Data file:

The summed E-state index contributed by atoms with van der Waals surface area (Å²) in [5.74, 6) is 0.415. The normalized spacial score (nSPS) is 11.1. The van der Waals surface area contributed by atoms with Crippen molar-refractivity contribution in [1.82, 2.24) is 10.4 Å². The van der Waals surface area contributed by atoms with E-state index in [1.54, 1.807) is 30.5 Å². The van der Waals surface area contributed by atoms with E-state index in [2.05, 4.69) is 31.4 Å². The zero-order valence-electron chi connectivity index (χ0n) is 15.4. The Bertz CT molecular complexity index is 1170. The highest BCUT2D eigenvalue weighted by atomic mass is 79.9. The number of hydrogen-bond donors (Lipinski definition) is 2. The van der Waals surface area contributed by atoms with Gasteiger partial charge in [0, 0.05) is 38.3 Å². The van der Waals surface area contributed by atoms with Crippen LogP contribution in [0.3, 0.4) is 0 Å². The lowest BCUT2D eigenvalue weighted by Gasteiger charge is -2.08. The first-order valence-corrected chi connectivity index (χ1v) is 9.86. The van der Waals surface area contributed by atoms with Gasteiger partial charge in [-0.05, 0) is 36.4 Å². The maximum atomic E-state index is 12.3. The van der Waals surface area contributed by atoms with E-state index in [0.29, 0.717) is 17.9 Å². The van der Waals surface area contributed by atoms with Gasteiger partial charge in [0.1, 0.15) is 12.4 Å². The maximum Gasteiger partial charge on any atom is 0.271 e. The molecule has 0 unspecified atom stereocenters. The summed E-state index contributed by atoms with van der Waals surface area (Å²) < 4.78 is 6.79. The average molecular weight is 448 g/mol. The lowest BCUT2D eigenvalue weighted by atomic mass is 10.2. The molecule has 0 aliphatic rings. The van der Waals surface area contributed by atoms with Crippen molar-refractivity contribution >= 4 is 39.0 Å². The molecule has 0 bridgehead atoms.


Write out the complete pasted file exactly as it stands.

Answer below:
The summed E-state index contributed by atoms with van der Waals surface area (Å²) in [5.74, 6) is 0.415. The normalized spacial score (nSPS) is 11.1. The van der Waals surface area contributed by atoms with Crippen molar-refractivity contribution in [1.82, 2.24) is 10.4 Å². The van der Waals surface area contributed by atoms with E-state index in [1.54, 1.807) is 30.5 Å². The van der Waals surface area contributed by atoms with E-state index in [2.05, 4.69) is 31.4 Å². The zero-order valence-electron chi connectivity index (χ0n) is 15.4. The Bertz CT molecular complexity index is 1170. The highest BCUT2D eigenvalue weighted by atomic mass is 79.9. The number of hydrogen-bond donors (Lipinski definition) is 2. The van der Waals surface area contributed by atoms with Gasteiger partial charge in [0, 0.05) is 38.3 Å². The van der Waals surface area contributed by atoms with Crippen LogP contribution in [0.3, 0.4) is 0 Å². The lowest BCUT2D eigenvalue weighted by Gasteiger charge is -2.08. The first-order valence-corrected chi connectivity index (χ1v) is 9.86. The van der Waals surface area contributed by atoms with Gasteiger partial charge in [-0.05, 0) is 36.4 Å². The maximum atomic E-state index is 12.3. The van der Waals surface area contributed by atoms with E-state index in [0.29, 0.717) is 17.9 Å². The van der Waals surface area contributed by atoms with Gasteiger partial charge in [0.1, 0.15) is 12.4 Å². The maximum Gasteiger partial charge on any atom is 0.271 e. The molecule has 0 unspecified atom stereocenters. The summed E-state index contributed by atoms with van der Waals surface area (Å²) < 4.78 is 6.79. The average molecular weight is 448 g/mol. The lowest BCUT2D eigenvalue weighted by atomic mass is 10.2. The molecule has 0 aliphatic rings. The van der Waals surface area contributed by atoms with Crippen molar-refractivity contribution >= 4 is 39.0 Å². The molecule has 0 bridgehead atoms.